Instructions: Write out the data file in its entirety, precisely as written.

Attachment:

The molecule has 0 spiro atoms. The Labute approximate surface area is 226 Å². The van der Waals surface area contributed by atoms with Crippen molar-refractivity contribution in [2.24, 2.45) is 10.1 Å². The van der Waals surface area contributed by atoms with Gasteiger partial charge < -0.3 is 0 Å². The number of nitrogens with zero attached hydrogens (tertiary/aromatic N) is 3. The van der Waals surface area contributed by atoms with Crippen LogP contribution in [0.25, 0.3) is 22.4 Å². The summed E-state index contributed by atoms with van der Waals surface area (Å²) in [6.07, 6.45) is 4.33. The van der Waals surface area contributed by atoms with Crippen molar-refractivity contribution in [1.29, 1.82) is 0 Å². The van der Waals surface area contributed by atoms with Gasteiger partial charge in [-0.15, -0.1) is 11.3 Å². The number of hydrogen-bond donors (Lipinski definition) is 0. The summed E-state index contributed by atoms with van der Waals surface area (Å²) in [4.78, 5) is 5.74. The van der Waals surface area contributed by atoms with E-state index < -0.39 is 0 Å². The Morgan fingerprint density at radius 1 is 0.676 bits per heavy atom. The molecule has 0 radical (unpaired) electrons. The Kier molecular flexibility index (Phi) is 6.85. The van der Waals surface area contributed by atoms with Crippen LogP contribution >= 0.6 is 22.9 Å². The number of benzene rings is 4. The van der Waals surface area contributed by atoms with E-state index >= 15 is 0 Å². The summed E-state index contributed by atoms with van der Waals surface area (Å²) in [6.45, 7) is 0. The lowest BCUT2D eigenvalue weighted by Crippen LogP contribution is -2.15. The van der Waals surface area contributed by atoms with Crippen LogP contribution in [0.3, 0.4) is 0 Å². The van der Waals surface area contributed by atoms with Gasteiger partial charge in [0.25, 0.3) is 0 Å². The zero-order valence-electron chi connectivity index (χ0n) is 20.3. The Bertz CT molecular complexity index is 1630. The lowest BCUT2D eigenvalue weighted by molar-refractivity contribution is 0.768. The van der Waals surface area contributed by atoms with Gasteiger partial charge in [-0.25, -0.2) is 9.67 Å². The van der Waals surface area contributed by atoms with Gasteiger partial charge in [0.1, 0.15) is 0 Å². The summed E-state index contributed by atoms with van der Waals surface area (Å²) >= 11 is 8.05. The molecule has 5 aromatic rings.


The molecule has 0 spiro atoms. The Labute approximate surface area is 226 Å². The van der Waals surface area contributed by atoms with Crippen molar-refractivity contribution in [2.24, 2.45) is 10.1 Å². The van der Waals surface area contributed by atoms with Gasteiger partial charge < -0.3 is 0 Å². The number of nitrogens with zero attached hydrogens (tertiary/aromatic N) is 3. The van der Waals surface area contributed by atoms with Crippen LogP contribution in [0.25, 0.3) is 22.4 Å². The summed E-state index contributed by atoms with van der Waals surface area (Å²) in [6.07, 6.45) is 4.33. The van der Waals surface area contributed by atoms with Crippen molar-refractivity contribution in [1.29, 1.82) is 0 Å². The van der Waals surface area contributed by atoms with Gasteiger partial charge in [-0.15, -0.1) is 11.3 Å². The number of hydrogen-bond donors (Lipinski definition) is 0. The summed E-state index contributed by atoms with van der Waals surface area (Å²) in [4.78, 5) is 5.74. The van der Waals surface area contributed by atoms with E-state index < -0.39 is 0 Å². The Morgan fingerprint density at radius 1 is 0.676 bits per heavy atom. The molecule has 0 radical (unpaired) electrons. The Kier molecular flexibility index (Phi) is 6.85. The van der Waals surface area contributed by atoms with Crippen LogP contribution >= 0.6 is 22.9 Å². The number of benzene rings is 4. The van der Waals surface area contributed by atoms with E-state index >= 15 is 0 Å². The summed E-state index contributed by atoms with van der Waals surface area (Å²) in [6.45, 7) is 0. The lowest BCUT2D eigenvalue weighted by Crippen LogP contribution is -2.15. The van der Waals surface area contributed by atoms with Crippen LogP contribution in [0.3, 0.4) is 0 Å². The van der Waals surface area contributed by atoms with Gasteiger partial charge in [0.25, 0.3) is 0 Å². The zero-order valence-electron chi connectivity index (χ0n) is 20.3. The Bertz CT molecular complexity index is 1630. The lowest BCUT2D eigenvalue weighted by molar-refractivity contribution is 0.768. The van der Waals surface area contributed by atoms with Gasteiger partial charge in [-0.25, -0.2) is 9.67 Å². The van der Waals surface area contributed by atoms with Gasteiger partial charge in [0.1, 0.15) is 0 Å². The summed E-state index contributed by atoms with van der Waals surface area (Å²) >= 11 is 8.05. The molecule has 5 aromatic rings.